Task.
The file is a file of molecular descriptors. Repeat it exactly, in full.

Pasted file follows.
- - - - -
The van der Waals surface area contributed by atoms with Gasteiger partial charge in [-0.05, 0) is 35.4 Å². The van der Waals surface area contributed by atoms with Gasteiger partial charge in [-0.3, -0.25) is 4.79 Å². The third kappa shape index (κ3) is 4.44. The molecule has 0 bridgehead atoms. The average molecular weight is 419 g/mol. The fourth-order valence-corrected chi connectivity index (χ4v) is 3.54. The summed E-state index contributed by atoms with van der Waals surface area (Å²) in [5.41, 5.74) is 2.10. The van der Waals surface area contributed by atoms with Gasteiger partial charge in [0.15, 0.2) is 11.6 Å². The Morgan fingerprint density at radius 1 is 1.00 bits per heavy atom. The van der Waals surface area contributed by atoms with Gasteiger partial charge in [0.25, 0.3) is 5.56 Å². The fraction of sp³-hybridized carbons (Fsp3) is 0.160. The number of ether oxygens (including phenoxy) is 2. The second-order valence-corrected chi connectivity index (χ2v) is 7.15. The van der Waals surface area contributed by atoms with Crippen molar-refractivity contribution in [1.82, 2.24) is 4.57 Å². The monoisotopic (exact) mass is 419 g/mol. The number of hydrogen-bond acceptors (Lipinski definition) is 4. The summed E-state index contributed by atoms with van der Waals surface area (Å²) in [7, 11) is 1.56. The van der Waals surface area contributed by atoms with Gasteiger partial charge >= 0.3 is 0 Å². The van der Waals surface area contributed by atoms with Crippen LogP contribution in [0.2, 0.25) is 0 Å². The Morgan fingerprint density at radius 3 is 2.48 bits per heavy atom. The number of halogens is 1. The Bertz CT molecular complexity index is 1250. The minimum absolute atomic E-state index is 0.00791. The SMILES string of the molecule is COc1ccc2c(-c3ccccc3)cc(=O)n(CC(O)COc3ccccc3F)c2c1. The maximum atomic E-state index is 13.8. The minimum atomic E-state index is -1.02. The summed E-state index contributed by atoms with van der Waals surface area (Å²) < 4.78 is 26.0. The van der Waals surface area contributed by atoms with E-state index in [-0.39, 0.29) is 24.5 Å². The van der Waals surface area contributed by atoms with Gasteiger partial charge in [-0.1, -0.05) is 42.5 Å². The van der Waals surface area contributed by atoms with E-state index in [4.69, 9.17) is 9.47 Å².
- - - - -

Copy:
The van der Waals surface area contributed by atoms with Gasteiger partial charge in [-0.05, 0) is 35.4 Å². The van der Waals surface area contributed by atoms with Gasteiger partial charge in [-0.3, -0.25) is 4.79 Å². The third kappa shape index (κ3) is 4.44. The molecule has 0 bridgehead atoms. The average molecular weight is 419 g/mol. The fourth-order valence-corrected chi connectivity index (χ4v) is 3.54. The summed E-state index contributed by atoms with van der Waals surface area (Å²) in [5.41, 5.74) is 2.10. The van der Waals surface area contributed by atoms with Gasteiger partial charge in [0.15, 0.2) is 11.6 Å². The Morgan fingerprint density at radius 1 is 1.00 bits per heavy atom. The van der Waals surface area contributed by atoms with Gasteiger partial charge in [0.25, 0.3) is 5.56 Å². The fraction of sp³-hybridized carbons (Fsp3) is 0.160. The number of ether oxygens (including phenoxy) is 2. The second-order valence-corrected chi connectivity index (χ2v) is 7.15. The van der Waals surface area contributed by atoms with Crippen molar-refractivity contribution in [1.82, 2.24) is 4.57 Å². The monoisotopic (exact) mass is 419 g/mol. The number of hydrogen-bond acceptors (Lipinski definition) is 4. The summed E-state index contributed by atoms with van der Waals surface area (Å²) in [7, 11) is 1.56. The van der Waals surface area contributed by atoms with Gasteiger partial charge >= 0.3 is 0 Å². The van der Waals surface area contributed by atoms with Crippen LogP contribution in [0.2, 0.25) is 0 Å². The Morgan fingerprint density at radius 3 is 2.48 bits per heavy atom. The number of halogens is 1. The Bertz CT molecular complexity index is 1250. The minimum absolute atomic E-state index is 0.00791. The SMILES string of the molecule is COc1ccc2c(-c3ccccc3)cc(=O)n(CC(O)COc3ccccc3F)c2c1. The maximum atomic E-state index is 13.8. The minimum atomic E-state index is -1.02. The summed E-state index contributed by atoms with van der Waals surface area (Å²) < 4.78 is 26.0. The van der Waals surface area contributed by atoms with E-state index in [-0.39, 0.29) is 24.5 Å². The van der Waals surface area contributed by atoms with Gasteiger partial charge in [-0.1, -0.05) is 42.5 Å². The van der Waals surface area contributed by atoms with E-state index in [4.69, 9.17) is 9.47 Å².